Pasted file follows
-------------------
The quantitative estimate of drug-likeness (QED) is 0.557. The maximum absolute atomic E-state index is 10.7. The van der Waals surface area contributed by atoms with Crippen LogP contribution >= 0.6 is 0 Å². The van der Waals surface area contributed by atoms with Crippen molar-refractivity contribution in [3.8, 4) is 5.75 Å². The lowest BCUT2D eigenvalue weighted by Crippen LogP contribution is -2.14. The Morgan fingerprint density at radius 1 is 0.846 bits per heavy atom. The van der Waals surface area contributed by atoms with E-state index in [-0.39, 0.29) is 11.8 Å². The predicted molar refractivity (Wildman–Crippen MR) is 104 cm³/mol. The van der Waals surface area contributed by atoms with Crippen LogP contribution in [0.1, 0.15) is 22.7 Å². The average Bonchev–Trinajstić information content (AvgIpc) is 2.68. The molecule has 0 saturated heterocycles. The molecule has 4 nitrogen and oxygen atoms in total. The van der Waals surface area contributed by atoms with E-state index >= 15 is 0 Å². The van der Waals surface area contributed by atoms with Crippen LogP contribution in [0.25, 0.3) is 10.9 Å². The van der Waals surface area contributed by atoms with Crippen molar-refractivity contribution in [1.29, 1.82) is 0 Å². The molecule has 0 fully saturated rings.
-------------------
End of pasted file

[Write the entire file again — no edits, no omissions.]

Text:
The quantitative estimate of drug-likeness (QED) is 0.557. The maximum absolute atomic E-state index is 10.7. The van der Waals surface area contributed by atoms with Crippen LogP contribution >= 0.6 is 0 Å². The van der Waals surface area contributed by atoms with Crippen molar-refractivity contribution in [3.8, 4) is 5.75 Å². The lowest BCUT2D eigenvalue weighted by Crippen LogP contribution is -2.14. The Morgan fingerprint density at radius 1 is 0.846 bits per heavy atom. The van der Waals surface area contributed by atoms with E-state index in [-0.39, 0.29) is 11.8 Å². The predicted molar refractivity (Wildman–Crippen MR) is 104 cm³/mol. The van der Waals surface area contributed by atoms with Crippen LogP contribution in [0.1, 0.15) is 22.7 Å². The average Bonchev–Trinajstić information content (AvgIpc) is 2.68. The molecule has 0 saturated heterocycles. The molecule has 4 nitrogen and oxygen atoms in total. The van der Waals surface area contributed by atoms with E-state index >= 15 is 0 Å². The van der Waals surface area contributed by atoms with Crippen LogP contribution in [0.25, 0.3) is 10.9 Å². The van der Waals surface area contributed by atoms with Crippen molar-refractivity contribution in [1.29, 1.82) is 0 Å². The molecule has 0 fully saturated rings.